I slipped into Harry Callahan stealth mode and walked around and shot about 1100 photos.  I saw one Black man in the crowd.  He was unarmed.  I don’t know if he is the bravest man in town, or the dumbest; but I know the crowd would have turned on him if provoked.

I didn’t talk to anyone (except a couple of other photographers) and I did not ask anyone permission to photograph them since they were all in a public space.  I mostly kept my distance shooting with the 90-400mm lens (equivalent).  I witnessed no crime.  I saw no harassment.  The heavily-armed Bubbas were mostly behaving themselves –despite their display of scary weapons.  Since there were no BLM or Liberal ‘enemies’ present the whole darn thing was really kind of sad and pointless.  It reminded me of some of the camera shows I’ve been to with ‘equipment fiends’ wearing their big-glass 500mm lenses like an expensive necklace.  Equipment geeks.  I doubt that any of the fat-assed ‘patriots’ could chase down a ‘terrorist.’  And I wonder about their marksmanship (how accurate are those stamped-metal Russian firearms anyway?).  Oddly, I felt no fear or trepidation from any of them.  They didn’t scare me at all.  I know they meant to intimidate but their abject silliness exceeded any fear they meant to project. 

I heard the buzzing of a drone circling the courthouse.  There was a Sheriff’s Deputy nearby so I asked him:  “Is that one of yours, or the police.”  He sort of chuckled and said, “That’s ours.”  As if the Prescott Police couldn’t afford drones.  Then I asked, “You running facial recognition tech on that?”  “No,” he answered, “just an eye in the sky.”  His facial recognition denial probably means they are using the tech in some manner, either creating a database or running comparisons.  When the drone came back over I pointed my 400mm zoom lens at it and it stopped and hovered.  Yep, I thought, it’s probably trying to ID me.  But I was wearing my Covid mask (which defeats facial recognition tech) and I had a black camera covering the rest of my face.  All they learned about me is that I was using an Olympus OM-D camera and have a bald spot!  Rest assured, the next generation of law-enforcement drones will be weaponized.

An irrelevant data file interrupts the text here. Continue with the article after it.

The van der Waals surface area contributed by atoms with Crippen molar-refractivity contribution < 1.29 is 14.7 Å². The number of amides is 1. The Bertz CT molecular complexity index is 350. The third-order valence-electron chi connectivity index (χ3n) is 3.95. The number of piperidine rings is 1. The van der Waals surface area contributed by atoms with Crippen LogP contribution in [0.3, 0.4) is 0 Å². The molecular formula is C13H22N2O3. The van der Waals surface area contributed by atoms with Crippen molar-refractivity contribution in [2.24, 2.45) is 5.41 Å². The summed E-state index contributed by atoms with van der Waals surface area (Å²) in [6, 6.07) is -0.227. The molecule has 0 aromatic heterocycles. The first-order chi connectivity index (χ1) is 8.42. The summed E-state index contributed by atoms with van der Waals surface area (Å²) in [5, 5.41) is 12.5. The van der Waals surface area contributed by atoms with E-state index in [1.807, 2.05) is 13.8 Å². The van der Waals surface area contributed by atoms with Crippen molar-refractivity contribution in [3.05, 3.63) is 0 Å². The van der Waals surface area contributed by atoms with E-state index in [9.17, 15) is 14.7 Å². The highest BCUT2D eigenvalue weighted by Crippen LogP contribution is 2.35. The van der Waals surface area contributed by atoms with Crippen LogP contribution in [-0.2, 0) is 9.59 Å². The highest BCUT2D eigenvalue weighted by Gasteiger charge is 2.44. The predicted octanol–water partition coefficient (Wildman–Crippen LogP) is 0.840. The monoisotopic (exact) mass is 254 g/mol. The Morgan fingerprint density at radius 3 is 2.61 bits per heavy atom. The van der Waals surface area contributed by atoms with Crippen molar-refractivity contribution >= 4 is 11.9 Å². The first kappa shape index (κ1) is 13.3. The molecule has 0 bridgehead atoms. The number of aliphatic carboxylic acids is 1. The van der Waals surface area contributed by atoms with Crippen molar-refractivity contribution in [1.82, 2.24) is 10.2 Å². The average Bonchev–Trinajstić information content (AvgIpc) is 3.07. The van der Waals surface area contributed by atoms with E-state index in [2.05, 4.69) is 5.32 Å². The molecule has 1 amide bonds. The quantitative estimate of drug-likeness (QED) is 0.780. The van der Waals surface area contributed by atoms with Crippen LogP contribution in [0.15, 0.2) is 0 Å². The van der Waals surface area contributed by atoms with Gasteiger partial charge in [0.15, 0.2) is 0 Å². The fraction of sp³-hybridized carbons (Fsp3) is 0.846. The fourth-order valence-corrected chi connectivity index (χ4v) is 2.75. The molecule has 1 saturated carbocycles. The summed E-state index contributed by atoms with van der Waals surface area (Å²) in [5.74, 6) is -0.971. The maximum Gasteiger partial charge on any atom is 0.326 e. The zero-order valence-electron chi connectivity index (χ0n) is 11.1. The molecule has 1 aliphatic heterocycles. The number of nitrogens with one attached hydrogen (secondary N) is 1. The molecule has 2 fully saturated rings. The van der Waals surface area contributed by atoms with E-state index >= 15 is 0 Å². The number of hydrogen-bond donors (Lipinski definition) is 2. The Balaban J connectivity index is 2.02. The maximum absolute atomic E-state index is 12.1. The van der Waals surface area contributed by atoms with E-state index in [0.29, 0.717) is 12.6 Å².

I saw no conflicts, no clashes or discord, and after a few hours I left.  I got the photos I’d come for, dumb Bubbas, and a few Mrs. Bubbas, with guns and, thankfully, did not have to document any fights or murders.  I did post three, one-minute, videos from the scene on FaceBook and got a lot of “you be careful” comments.


Having no client for my pictures I did the ‘citizen journalist’ thing and posted some photos on social-media, meaning FaceBook.  The day after the ‘wacky gun party’ I edited the take and then edited the edit down to three groups of six pictures to post online.  I shared the first six photos on Saturday, the day after I shot them.  Most all the comments were in the vein of “whoa, that’s some crazy shit” and other humorous remarks.  I posted six more photos the next day and that’s when the trolls, conservatives, and other assholes began commenting.  They made things ugly in a hurry.  I got the usual insults, general meanness, and a couple of threats of physical violence.  I spent a lot of time unfriending, blocking and reporting people.  My ‘blocked’ list of FaceBook is as long as your arm!  Then I deleted all the negative and threatening comments.  Aside from a few snarky comments I merely shared photos of the gun-people doing with gun-people do.  The gun-people don’t like that.